And how do you account for the undoubted impact of life lessons on personality? You could be a positive spring baby, but live for decades as a Cleveland sports fans and you’ll soon shed that cock-eyed optimist for relentless, crushing pessimism. Budapest scientists can’t possibly understand the well-known Cleveland sports effect on mood. If all of those summer babies grow up to be Browns fans, it’s bound to skew the results.
We were at a nice function tonight when my phone buzzed and I got another “alert”: frost warning tonight.
Huh? Frost warning? What the hell? It’s May 24, for God’s sake. It’s well past time for it to warm up, already.
Sure enough, when we left the party tonight, the temperature on the car thermometer was 45 degrees and falling, and you could feel a distinct autumnal chill in the air.
Why don’t we have spring anymore? You remember that delightful season, when low temperatures were in the upper 50s and high temperatures were in the mid-70s? I’m convinced that season no longer exists. We just move abruptly from winter to summer at some random point in April or May, so within a matter of a day or two you go from wearing a coat to wearing shorts.
Overnight the temperature plummeted, and it was in the 30s when Penny and I ventured out this morning for our walk. For the first time since early April, the barn coat and gloves were hauled out of the closet and donned against the brisk morning air.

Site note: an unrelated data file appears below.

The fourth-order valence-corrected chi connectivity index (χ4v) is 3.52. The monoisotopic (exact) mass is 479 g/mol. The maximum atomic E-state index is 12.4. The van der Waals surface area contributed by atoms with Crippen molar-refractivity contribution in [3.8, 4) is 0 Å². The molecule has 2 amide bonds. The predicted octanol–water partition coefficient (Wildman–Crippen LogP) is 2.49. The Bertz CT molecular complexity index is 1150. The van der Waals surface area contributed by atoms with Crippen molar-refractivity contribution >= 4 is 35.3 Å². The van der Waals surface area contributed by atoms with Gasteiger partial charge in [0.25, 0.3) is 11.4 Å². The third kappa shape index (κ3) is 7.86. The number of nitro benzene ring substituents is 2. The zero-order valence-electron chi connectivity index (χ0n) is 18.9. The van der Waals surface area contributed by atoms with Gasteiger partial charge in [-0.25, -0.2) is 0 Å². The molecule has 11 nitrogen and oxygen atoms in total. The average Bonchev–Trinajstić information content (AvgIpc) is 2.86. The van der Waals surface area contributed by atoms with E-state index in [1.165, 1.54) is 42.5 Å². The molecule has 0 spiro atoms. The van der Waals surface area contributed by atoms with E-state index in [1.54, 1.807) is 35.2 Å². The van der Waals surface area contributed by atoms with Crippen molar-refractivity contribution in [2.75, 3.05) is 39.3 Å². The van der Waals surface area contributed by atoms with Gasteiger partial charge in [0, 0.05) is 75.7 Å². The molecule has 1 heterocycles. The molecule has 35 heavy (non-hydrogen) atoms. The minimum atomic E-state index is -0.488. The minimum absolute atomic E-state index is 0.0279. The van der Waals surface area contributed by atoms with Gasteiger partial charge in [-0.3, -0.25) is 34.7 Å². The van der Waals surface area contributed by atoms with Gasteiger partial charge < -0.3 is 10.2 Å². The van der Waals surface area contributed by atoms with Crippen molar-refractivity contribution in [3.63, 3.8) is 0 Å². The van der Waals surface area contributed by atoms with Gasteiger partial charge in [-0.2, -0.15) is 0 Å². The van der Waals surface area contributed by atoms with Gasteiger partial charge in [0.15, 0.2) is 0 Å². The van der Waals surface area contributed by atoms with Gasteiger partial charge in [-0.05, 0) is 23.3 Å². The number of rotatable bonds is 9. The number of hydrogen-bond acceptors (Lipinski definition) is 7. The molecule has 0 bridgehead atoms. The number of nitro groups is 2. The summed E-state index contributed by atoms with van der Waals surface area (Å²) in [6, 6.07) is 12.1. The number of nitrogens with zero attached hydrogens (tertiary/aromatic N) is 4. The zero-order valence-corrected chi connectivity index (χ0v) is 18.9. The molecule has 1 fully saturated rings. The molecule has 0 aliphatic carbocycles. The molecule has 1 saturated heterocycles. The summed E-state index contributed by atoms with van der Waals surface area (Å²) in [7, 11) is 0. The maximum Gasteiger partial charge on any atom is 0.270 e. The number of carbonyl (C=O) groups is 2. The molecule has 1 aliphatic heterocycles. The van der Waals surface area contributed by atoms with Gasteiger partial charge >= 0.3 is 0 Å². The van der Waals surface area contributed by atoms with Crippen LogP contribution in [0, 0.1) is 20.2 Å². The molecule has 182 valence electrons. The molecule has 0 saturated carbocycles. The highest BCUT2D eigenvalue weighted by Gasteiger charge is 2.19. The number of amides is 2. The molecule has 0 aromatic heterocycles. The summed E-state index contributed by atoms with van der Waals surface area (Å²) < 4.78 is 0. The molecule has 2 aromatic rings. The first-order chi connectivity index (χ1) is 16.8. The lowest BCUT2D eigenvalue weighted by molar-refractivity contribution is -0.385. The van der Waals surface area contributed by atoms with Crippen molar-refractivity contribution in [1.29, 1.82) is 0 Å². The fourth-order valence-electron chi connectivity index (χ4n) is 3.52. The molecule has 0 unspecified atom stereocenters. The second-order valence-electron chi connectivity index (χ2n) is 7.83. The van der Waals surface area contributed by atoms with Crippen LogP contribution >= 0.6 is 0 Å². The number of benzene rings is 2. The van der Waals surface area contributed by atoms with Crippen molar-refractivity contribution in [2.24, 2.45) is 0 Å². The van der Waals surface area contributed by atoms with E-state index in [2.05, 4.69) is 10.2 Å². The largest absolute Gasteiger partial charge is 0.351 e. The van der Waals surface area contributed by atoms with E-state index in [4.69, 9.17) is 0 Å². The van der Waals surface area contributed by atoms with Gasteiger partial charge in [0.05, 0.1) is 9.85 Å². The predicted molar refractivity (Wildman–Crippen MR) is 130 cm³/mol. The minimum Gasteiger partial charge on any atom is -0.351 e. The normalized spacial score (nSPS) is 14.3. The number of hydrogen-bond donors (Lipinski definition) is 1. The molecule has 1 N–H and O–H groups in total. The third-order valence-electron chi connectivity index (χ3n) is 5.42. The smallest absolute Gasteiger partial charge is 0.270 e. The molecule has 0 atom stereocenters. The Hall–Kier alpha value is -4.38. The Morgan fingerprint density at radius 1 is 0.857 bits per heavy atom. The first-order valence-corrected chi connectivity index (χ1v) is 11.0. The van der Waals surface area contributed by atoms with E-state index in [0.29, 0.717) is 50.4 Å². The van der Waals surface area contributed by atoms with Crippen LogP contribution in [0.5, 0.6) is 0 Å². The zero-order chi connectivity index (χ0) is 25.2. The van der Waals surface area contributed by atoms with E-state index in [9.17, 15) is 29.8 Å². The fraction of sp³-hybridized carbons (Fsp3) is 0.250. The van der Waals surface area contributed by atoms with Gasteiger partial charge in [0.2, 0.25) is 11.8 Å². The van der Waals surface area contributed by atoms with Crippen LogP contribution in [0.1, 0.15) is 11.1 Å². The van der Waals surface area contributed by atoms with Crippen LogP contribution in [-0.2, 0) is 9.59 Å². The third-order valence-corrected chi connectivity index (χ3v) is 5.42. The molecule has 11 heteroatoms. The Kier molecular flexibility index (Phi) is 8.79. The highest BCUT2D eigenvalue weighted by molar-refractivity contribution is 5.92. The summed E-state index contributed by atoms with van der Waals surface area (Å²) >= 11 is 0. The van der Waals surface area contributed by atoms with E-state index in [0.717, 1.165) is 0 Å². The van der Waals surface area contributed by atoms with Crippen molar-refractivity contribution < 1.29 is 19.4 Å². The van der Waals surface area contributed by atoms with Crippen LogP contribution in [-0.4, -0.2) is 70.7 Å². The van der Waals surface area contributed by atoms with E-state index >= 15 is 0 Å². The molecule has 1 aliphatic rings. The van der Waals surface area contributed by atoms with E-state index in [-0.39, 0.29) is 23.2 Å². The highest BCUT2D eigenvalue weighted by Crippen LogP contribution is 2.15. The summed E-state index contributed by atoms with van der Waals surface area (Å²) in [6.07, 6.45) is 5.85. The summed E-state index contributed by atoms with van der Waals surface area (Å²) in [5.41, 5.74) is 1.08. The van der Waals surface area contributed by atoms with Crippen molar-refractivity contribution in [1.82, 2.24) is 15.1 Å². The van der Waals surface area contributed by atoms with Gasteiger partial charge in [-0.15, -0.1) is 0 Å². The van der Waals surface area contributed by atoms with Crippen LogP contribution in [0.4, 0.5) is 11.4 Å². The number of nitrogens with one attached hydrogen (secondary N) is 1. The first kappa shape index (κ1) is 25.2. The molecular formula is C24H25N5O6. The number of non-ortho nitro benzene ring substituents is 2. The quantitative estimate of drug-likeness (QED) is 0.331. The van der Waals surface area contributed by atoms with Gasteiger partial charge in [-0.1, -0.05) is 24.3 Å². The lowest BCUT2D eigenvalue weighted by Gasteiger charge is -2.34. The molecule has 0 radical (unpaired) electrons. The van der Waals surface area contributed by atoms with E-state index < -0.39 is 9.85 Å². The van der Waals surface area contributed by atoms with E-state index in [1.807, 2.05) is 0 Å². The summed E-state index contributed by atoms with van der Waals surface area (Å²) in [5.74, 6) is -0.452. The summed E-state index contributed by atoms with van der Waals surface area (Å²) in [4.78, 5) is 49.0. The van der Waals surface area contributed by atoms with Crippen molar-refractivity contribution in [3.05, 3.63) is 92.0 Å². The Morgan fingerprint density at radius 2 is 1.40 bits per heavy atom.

Much as I love summer, I also love the changing seasons. As the temperatures slide from the Ss (60s/70s) to the Fs (40s/50s) to the Ts (20s/30s), the morning walk experience also changes in noticeable ways. Your breath comes out in visible puffs. Ghostly white clouds of water vapor billow from the storm water grates and hang in the sharp air. The light of the crescent moon shines on grass covered with a thin reflective layer of frost, and the Hunter, the Big Dipper, and their fellow stars seem brighter and clearer in the black sky. The layer of frost makes you walk with newfound care as you cross the slippery wooden plank walkway around the edge of the wispy steam-covered pond.
By the end of the walk your nose is cold, your cheeks are ruddy, and you are wide awake. The feelings are all very familiar, and very comforting. It’s grand to be alive on such a morning!
This morning was a milepost. After months where jeans and the Vassar hoodie were minimum requirements of the morning walk with Penny, today I was able to venture out quite comfortably in just shorts and a t-shirt.
I tend to measure the seasons not by the strict terms of the calendar, but in terms of standard clothing options. Who cares if, technically, it is still spring and will be until June 21? If it is warm enough at 5 a.m. to be outside in shorts, then that necessarily means we have moved into shorts weather, regardless of the tilt of the Earth’s axis or the definition of solstices.
And so the shockingly white, increasingly hairless legs come out of hibernation and are exposed to the eyes of an appalled world, and the summer-long quest for some kind of tan begins.